Ontario Population Trends in Improved Mortality: Informing Sustainability & Equity of the health care system”

Wide variations in health care utilization and mortality across the population are a signal that the health system is not functioning to its full potential for all members of society. Advancements in medical and public health interventions have led to large improvements in population health and mortality; however, not all groups have benefited equally. Despite a universal health system, there is ample evidence that individuals of higher socio-economic status (SES) have experienced greater reductions in mortality than the less well off. Importantly, these trends are greater among marginalized groups. These disparities have implications for overall population health and health system sustainability and equity.

Project Overview

The Ontario Population Trends in Improved Mortality: Informing Sustainability & Equity of the health care system (OPTIMISE) research program represents a cross-sectoral, multidisciplinary effort to generate actionable solutions to improve both population health and health care sustainability while reducing growing mortality gaps among Ontario’s marginalized populations. The goal of the project is to use novel and comprehensive multi-linked mortality files to develop measures of health system functioning and inform health system planning in Ontario. The results of these analyses will be used to facilitate discussions with health system leaders about strategic priorities to improve health outcomes and reduce disparities in mortality declines in Ontario.

We have assembled a steering committee comprised of leaders from the major health agencies in Ontario. They are being advised by an international panel of leading mortality scholars, and teams of content experts (e.g. clinicians, epidemiologists, health economists). Our health system partners prioritize analyses, receive the results, and discuss cross-sectoral policy responses. This initiative provides a unique, collaborative opportunity to address practical and important health system questions. The results of this work are directly relevant to health policy and planning in Ontario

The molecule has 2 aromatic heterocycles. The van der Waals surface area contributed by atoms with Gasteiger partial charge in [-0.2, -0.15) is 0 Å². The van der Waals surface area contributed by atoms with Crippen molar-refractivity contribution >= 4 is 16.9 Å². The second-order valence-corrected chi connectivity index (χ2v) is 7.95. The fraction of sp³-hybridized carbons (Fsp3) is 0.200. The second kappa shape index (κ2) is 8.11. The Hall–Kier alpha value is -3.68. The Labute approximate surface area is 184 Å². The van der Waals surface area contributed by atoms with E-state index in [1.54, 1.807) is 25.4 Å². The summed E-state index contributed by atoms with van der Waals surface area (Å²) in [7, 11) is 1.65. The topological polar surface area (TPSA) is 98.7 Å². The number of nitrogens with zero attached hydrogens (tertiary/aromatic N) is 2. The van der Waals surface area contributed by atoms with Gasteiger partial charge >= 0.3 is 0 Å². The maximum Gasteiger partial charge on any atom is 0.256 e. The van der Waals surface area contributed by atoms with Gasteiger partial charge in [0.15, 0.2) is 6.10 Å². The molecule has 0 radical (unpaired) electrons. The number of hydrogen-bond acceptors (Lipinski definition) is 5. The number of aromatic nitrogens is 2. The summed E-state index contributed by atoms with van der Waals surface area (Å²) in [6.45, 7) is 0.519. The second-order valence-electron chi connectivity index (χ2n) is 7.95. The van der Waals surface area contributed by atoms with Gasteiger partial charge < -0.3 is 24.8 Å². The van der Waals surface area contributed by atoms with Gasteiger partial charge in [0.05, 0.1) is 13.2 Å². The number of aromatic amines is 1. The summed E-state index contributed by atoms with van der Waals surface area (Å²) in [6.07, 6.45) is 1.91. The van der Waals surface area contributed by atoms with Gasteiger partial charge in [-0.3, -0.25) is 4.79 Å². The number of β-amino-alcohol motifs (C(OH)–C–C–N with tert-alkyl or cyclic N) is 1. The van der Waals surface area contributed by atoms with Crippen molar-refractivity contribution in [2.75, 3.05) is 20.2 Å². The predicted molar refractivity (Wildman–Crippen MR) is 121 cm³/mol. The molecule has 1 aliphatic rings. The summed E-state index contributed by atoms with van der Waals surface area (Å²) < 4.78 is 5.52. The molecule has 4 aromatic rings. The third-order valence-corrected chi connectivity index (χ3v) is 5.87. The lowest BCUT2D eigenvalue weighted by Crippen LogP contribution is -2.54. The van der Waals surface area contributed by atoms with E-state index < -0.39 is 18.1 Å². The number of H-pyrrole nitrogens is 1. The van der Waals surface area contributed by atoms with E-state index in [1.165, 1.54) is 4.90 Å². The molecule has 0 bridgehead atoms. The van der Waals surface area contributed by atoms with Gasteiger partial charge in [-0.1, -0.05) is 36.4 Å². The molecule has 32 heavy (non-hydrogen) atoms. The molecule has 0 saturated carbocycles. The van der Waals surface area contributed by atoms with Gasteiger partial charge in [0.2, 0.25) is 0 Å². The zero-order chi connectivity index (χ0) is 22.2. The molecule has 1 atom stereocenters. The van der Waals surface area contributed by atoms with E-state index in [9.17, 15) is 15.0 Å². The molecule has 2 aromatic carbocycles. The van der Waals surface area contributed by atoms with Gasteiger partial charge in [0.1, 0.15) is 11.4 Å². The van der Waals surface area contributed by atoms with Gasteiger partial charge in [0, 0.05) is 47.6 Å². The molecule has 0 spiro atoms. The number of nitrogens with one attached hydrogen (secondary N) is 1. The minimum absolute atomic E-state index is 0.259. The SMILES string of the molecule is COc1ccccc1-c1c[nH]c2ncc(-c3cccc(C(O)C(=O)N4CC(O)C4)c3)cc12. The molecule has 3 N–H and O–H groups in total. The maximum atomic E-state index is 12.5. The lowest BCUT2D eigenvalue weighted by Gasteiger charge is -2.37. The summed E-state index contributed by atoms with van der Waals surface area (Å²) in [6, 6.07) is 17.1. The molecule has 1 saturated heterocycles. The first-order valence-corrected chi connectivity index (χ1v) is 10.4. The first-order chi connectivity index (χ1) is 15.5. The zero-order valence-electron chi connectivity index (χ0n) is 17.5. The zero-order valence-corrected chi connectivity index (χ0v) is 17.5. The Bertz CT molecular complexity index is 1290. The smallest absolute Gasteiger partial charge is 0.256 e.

To learn more about our work in this area, please see the following resources:

  • Rosella, L.C., Calzavara A., Frank J., Fitzpatrick T., Donnelly P. Henry D. Narrowing mortality gap between men and women over two decades: a registry-based study in Ontario, Canada. BMJ Open. 2016; 6(11): e012564. Available from: http://bmjopen.bmj.com/content/6/11/e012564.full
  • Khan, A.M., Urquia, M., Kornas, K., Henry, D., Cheng, S.Y., Bornbaum, C., Rosella, L.C. Socioeconomic gradients in all-cause, premature and avoidable mortality using among immigrants and long-term residents using linked deaths records in Ontario, Canada. Journal of Epidemiology & Community Health. 2017. Available from: http://jech.bmj.com/content/early/2017/03/13/jech-2016-208525
  • Lachaud J., Donnelly P.D., Henry D, Bornbaum C., Kornas K, Calzavara A., Rosella L.C. A population-based study of homicide deaths in Ontario, Canada using linked death records. International Journal for Equity in Health. 2017; 16:133. Available from: http://rdcu.be/urOM
  • Lachaud J., Donnelly P., Henry D., Kornas K., Fitzpatrick T., Calzavara A., Bornbaum C., Rosella L.C. Characterizing violent deaths of undetermined intent: A population-based study, 1999-2012. Injury Prevention. Online first. Available from: http://injuryprevention.bmj.com/content/early/2017/10/06/injuryprev-2017-042376
  • Rosella L.C., Kornas K., Huang A., Bornbaum C., Henry, D., Wodchis W. Accumulation of chronic conditions at the time of death increased in Ontario from 1994 To 2013. Health Affairs. In Press